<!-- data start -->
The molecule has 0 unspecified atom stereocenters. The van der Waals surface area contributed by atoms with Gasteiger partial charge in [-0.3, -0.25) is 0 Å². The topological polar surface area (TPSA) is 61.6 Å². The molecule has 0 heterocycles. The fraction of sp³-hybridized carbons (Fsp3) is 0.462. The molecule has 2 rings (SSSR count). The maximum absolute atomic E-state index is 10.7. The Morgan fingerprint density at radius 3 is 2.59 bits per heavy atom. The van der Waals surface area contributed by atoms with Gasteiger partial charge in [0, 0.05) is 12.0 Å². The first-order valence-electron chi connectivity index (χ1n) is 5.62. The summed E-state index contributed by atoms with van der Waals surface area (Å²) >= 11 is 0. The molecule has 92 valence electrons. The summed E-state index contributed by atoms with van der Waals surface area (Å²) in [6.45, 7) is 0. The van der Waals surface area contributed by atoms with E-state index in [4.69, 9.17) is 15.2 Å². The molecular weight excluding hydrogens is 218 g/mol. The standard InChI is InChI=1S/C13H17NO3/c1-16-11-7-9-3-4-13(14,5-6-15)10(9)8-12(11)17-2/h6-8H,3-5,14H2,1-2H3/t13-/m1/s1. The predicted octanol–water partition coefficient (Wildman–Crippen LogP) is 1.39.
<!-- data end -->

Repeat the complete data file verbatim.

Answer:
The molecule has 0 unspecified atom stereocenters. The van der Waals surface area contributed by atoms with Gasteiger partial charge in [-0.3, -0.25) is 0 Å². The topological polar surface area (TPSA) is 61.6 Å². The molecule has 0 heterocycles. The fraction of sp³-hybridized carbons (Fsp3) is 0.462. The molecule has 2 rings (SSSR count). The maximum absolute atomic E-state index is 10.7. The Morgan fingerprint density at radius 3 is 2.59 bits per heavy atom. The van der Waals surface area contributed by atoms with Gasteiger partial charge in [0, 0.05) is 12.0 Å². The first-order valence-electron chi connectivity index (χ1n) is 5.62. The summed E-state index contributed by atoms with van der Waals surface area (Å²) >= 11 is 0. The molecule has 92 valence electrons. The summed E-state index contributed by atoms with van der Waals surface area (Å²) in [6.45, 7) is 0. The van der Waals surface area contributed by atoms with E-state index in [4.69, 9.17) is 15.2 Å². The molecular weight excluding hydrogens is 218 g/mol. The standard InChI is InChI=1S/C13H17NO3/c1-16-11-7-9-3-4-13(14,5-6-15)10(9)8-12(11)17-2/h6-8H,3-5,14H2,1-2H3/t13-/m1/s1. The predicted octanol–water partition coefficient (Wildman–Crippen LogP) is 1.39.